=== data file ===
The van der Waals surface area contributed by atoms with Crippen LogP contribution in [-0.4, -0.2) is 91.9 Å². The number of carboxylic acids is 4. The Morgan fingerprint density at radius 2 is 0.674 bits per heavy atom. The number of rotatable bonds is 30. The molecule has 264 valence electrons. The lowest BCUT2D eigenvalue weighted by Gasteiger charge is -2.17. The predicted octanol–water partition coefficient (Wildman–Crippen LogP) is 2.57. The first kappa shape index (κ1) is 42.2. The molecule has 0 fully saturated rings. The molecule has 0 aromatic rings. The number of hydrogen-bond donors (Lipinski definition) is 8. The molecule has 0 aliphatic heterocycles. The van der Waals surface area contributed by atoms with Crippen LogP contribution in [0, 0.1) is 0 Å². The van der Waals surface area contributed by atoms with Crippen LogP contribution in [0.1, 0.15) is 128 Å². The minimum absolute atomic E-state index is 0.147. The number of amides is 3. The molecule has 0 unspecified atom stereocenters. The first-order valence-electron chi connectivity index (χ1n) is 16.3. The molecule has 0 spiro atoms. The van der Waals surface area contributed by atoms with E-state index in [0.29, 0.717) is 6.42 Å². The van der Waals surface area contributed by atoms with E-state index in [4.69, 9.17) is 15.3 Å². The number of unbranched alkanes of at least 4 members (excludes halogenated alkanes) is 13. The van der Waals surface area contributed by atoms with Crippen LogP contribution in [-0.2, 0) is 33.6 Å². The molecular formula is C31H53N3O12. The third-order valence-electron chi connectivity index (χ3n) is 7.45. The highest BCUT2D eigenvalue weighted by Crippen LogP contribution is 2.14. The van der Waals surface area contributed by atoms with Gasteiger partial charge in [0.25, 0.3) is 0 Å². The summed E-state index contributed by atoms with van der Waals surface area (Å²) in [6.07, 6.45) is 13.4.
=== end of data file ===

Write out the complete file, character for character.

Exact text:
The van der Waals surface area contributed by atoms with Crippen LogP contribution in [-0.4, -0.2) is 91.9 Å². The number of carboxylic acids is 4. The Morgan fingerprint density at radius 2 is 0.674 bits per heavy atom. The number of rotatable bonds is 30. The molecule has 264 valence electrons. The lowest BCUT2D eigenvalue weighted by Gasteiger charge is -2.17. The predicted octanol–water partition coefficient (Wildman–Crippen LogP) is 2.57. The first kappa shape index (κ1) is 42.2. The molecule has 0 fully saturated rings. The molecule has 0 aromatic rings. The number of hydrogen-bond donors (Lipinski definition) is 8. The molecule has 0 aliphatic heterocycles. The van der Waals surface area contributed by atoms with Crippen LogP contribution in [0, 0.1) is 0 Å². The van der Waals surface area contributed by atoms with Crippen LogP contribution in [0.1, 0.15) is 128 Å². The minimum absolute atomic E-state index is 0.147. The number of amides is 3. The molecule has 0 unspecified atom stereocenters. The first-order valence-electron chi connectivity index (χ1n) is 16.3. The molecule has 0 spiro atoms. The van der Waals surface area contributed by atoms with E-state index in [0.29, 0.717) is 6.42 Å². The van der Waals surface area contributed by atoms with E-state index in [4.69, 9.17) is 15.3 Å². The number of unbranched alkanes of at least 4 members (excludes halogenated alkanes) is 13. The van der Waals surface area contributed by atoms with Crippen LogP contribution in [-0.2, 0) is 33.6 Å². The molecular formula is C31H53N3O12. The third-order valence-electron chi connectivity index (χ3n) is 7.45. The highest BCUT2D eigenvalue weighted by Crippen LogP contribution is 2.14. The van der Waals surface area contributed by atoms with Gasteiger partial charge in [0.25, 0.3) is 0 Å². The summed E-state index contributed by atoms with van der Waals surface area (Å²) in [6.07, 6.45) is 13.4.